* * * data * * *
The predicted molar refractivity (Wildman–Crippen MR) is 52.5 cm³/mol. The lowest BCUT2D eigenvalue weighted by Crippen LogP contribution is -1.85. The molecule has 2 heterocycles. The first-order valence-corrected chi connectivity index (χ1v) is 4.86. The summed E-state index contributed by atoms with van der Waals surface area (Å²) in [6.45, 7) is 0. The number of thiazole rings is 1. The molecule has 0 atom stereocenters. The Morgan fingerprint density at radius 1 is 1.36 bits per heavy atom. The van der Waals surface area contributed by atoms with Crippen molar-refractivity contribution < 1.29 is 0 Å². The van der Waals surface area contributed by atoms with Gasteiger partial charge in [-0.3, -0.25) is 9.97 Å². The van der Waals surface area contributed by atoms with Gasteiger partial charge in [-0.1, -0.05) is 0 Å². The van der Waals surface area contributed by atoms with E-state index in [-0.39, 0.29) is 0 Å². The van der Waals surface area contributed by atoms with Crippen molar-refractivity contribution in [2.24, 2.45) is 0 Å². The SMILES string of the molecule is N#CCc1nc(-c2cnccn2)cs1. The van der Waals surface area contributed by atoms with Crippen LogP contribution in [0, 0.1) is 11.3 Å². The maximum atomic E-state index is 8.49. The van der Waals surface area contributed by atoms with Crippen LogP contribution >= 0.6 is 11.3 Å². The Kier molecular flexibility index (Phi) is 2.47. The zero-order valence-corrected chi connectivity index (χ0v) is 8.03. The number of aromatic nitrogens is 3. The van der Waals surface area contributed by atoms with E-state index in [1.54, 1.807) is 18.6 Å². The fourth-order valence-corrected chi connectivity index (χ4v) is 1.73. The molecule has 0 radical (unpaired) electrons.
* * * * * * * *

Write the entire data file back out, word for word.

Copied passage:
The predicted molar refractivity (Wildman–Crippen MR) is 52.5 cm³/mol. The lowest BCUT2D eigenvalue weighted by Crippen LogP contribution is -1.85. The molecule has 2 heterocycles. The first-order valence-corrected chi connectivity index (χ1v) is 4.86. The summed E-state index contributed by atoms with van der Waals surface area (Å²) in [6.45, 7) is 0. The number of thiazole rings is 1. The molecule has 0 atom stereocenters. The Morgan fingerprint density at radius 1 is 1.36 bits per heavy atom. The van der Waals surface area contributed by atoms with Crippen molar-refractivity contribution < 1.29 is 0 Å². The van der Waals surface area contributed by atoms with Gasteiger partial charge in [-0.3, -0.25) is 9.97 Å². The van der Waals surface area contributed by atoms with Gasteiger partial charge in [-0.1, -0.05) is 0 Å². The van der Waals surface area contributed by atoms with E-state index in [-0.39, 0.29) is 0 Å². The van der Waals surface area contributed by atoms with Crippen molar-refractivity contribution in [2.24, 2.45) is 0 Å². The SMILES string of the molecule is N#CCc1nc(-c2cnccn2)cs1. The van der Waals surface area contributed by atoms with Crippen LogP contribution in [0, 0.1) is 11.3 Å². The maximum atomic E-state index is 8.49. The van der Waals surface area contributed by atoms with Crippen LogP contribution >= 0.6 is 11.3 Å². The Kier molecular flexibility index (Phi) is 2.47. The zero-order valence-corrected chi connectivity index (χ0v) is 8.03. The number of aromatic nitrogens is 3. The van der Waals surface area contributed by atoms with E-state index in [1.54, 1.807) is 18.6 Å². The fourth-order valence-corrected chi connectivity index (χ4v) is 1.73. The molecule has 0 radical (unpaired) electrons.